Family and Familia in Roman Law and Life

Family and Familia in Roman Law and Life

by Jane F. Gardner
     
 

ISBN-10: 0198152175

ISBN-13: 9780198152170

Pub. Date: 05/28/1998

Publisher: Oxford University Press, USA

Ancient Roman families were very diverse, of course, but the basis of Roman civil law was the familia, a strictly defined group consisting of a head, called a paterfamilias, and his descendants in the male line. Recent work on the Roman family mainly ignores the familia, examining instead such matters as emotional relationships within families, the practical

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Overview

Ancient Roman families were very diverse, of course, but the basis of Roman civil law was the familia, a strictly defined group consisting of a head, called a paterfamilias, and his descendants in the male line. Recent work on the Roman family mainly ignores the familia, examining instead such matters as emotional relationships within families, the practical effects of control by a paterfamilias, and demographic factors producing families which did not fit the familia pattern. Gardner investigates the complex relationship that existed between family and familia, illustrating in particular how families exploited the legal rules for their own ends—and disrupted the familia—by use of emancipation (release from patria potestas) and adoption. She also traces legal responses to the effects of verious demographic factors, which gave increased importance to maternal connections, and to social effects, such as the troubles ex-slaves faced in conforming to the familia pattern.

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Product Details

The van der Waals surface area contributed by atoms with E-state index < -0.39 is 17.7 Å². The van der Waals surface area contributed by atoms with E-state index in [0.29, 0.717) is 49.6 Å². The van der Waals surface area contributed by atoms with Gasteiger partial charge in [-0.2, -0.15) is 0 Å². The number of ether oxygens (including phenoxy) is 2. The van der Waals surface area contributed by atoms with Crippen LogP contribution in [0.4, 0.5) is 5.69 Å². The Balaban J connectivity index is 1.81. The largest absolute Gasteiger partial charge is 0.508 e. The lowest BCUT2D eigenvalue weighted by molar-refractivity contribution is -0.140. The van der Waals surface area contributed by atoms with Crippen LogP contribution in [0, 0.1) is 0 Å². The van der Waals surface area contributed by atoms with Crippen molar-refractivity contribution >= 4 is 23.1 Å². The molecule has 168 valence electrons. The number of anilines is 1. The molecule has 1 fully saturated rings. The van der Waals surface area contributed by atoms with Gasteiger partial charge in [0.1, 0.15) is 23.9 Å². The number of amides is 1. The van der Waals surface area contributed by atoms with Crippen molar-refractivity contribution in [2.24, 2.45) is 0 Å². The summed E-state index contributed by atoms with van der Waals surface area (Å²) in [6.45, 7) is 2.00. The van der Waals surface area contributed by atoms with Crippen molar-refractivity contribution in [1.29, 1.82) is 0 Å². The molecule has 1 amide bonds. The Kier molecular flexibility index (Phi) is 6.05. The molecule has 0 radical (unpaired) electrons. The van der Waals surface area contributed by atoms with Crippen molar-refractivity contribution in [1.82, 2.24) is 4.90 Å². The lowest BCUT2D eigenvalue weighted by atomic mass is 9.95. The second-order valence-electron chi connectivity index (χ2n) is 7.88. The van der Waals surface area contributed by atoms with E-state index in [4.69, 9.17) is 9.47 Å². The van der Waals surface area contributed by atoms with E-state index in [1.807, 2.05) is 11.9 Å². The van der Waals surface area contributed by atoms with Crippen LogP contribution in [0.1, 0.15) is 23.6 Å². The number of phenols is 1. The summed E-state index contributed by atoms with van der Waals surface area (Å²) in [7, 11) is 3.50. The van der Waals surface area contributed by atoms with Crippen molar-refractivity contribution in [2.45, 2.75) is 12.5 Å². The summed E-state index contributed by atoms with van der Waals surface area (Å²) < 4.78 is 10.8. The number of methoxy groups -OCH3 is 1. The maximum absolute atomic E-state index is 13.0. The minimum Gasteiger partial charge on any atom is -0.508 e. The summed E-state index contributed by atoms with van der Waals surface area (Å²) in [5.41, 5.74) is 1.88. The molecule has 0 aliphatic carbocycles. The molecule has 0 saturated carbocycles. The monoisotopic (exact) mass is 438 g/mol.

ISBN-13:
9780198152170
Publisher:
Oxford University Press, USA
Publication date:
05/28/1998
Edition description:
New Edition
Pages:
320
Product dimensions:
5.70(w) x 8.60(h) x 1.00(d)
Lexile:
1620L (what's this?)

Table of Contents

List of Abbreviations
Introduction: Familia and Families1
1Out of the Familia: The Practice of Emancipation6
1.1Introduction6
1.2The Procedure and Effects of Emancipation10
1.3Emancipati and Inheritance in Roman Civil Law15
1.4Inheritance under Praetorian Rules20
1.5Chronological Development of the Praetorian Rules24
1.6Other Related Changes42
1.7Augustan Legislation on Marriage and Inheritance47
1.8Emancipation in Freedman Families55
1.9Emancipation in Practice: Homes and Incomes67
1.10Provision for the Present: Maintenance74
1.11Daughters, Dowry, and Emancipation85
1.12Family Favourites: Provision in Wills93
1.13Motives for Emancipation104
2Into the Familia: The Practice of Adoption114
2.1Introduction114
2.2The Legal Effects of Adoption117
2.3The Procedures of Adoption126
2.4Adoptions in Roman History133
2.5Capacity to Adopt: Questions of Age and Sex145
2.6Protection of the Impubes165
2.7Consent to Adoption175
2.8Adoption in Freedman Families179
2.9Family Favourites: Adoption within the Family190
2.10The Purposes of Adoption199
3Outside the Familia: Mothers and Children209
3.1Introduction: The Maternal Relationship in Civil Law209
3.2Death and Renewal: The Importance of Cognates212
3.3Developments in Inheritance Law220
3.4Family Finances: Maternal Influences233
3.5Mothers and Tutors241
3.6Illegitimate Children252
3.7Mothers and Children in Freedman Families261
Conclusion268
Bibliography280
Index of Sources287
General Index299

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